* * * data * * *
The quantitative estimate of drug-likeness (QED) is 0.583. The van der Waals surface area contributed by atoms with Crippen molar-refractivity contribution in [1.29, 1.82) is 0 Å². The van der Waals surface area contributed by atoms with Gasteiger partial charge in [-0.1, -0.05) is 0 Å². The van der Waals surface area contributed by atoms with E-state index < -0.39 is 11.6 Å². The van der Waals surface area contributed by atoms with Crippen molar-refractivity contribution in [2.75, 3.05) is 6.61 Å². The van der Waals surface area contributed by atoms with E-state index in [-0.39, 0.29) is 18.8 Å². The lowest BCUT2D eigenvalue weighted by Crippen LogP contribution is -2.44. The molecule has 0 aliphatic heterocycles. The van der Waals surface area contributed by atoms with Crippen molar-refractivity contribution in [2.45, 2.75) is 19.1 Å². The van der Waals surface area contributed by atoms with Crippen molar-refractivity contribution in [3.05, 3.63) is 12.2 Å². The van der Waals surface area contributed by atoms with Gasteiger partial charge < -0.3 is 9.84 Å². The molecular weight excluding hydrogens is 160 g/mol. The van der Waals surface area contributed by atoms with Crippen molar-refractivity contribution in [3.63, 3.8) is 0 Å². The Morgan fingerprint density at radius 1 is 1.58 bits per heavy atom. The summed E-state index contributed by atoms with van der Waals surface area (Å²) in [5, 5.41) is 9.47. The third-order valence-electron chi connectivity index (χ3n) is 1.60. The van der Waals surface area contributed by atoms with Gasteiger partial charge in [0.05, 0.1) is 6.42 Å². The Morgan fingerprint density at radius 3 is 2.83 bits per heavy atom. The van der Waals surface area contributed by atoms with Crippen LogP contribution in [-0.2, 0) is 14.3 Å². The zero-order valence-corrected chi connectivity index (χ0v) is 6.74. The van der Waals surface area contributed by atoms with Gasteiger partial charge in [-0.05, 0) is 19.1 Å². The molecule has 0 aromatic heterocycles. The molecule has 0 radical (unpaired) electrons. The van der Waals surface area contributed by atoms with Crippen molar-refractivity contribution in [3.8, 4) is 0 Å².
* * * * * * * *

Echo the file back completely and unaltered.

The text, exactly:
The quantitative estimate of drug-likeness (QED) is 0.583. The van der Waals surface area contributed by atoms with Crippen molar-refractivity contribution in [1.29, 1.82) is 0 Å². The van der Waals surface area contributed by atoms with Gasteiger partial charge in [-0.1, -0.05) is 0 Å². The van der Waals surface area contributed by atoms with E-state index < -0.39 is 11.6 Å². The van der Waals surface area contributed by atoms with Crippen molar-refractivity contribution in [2.75, 3.05) is 6.61 Å². The van der Waals surface area contributed by atoms with E-state index in [-0.39, 0.29) is 18.8 Å². The lowest BCUT2D eigenvalue weighted by Crippen LogP contribution is -2.44. The molecule has 0 aliphatic heterocycles. The van der Waals surface area contributed by atoms with Crippen molar-refractivity contribution in [2.45, 2.75) is 19.1 Å². The van der Waals surface area contributed by atoms with Crippen molar-refractivity contribution in [3.05, 3.63) is 12.2 Å². The van der Waals surface area contributed by atoms with Gasteiger partial charge < -0.3 is 9.84 Å². The molecular weight excluding hydrogens is 160 g/mol. The van der Waals surface area contributed by atoms with Crippen molar-refractivity contribution in [3.63, 3.8) is 0 Å². The Morgan fingerprint density at radius 1 is 1.58 bits per heavy atom. The summed E-state index contributed by atoms with van der Waals surface area (Å²) in [5, 5.41) is 9.47. The third-order valence-electron chi connectivity index (χ3n) is 1.60. The van der Waals surface area contributed by atoms with Gasteiger partial charge in [0.05, 0.1) is 6.42 Å². The Morgan fingerprint density at radius 3 is 2.83 bits per heavy atom. The van der Waals surface area contributed by atoms with Crippen LogP contribution in [-0.2, 0) is 14.3 Å². The zero-order valence-corrected chi connectivity index (χ0v) is 6.74. The van der Waals surface area contributed by atoms with Gasteiger partial charge in [-0.05, 0) is 19.1 Å². The molecule has 0 aromatic heterocycles. The molecule has 0 radical (unpaired) electrons. The van der Waals surface area contributed by atoms with Crippen molar-refractivity contribution in [3.8, 4) is 0 Å².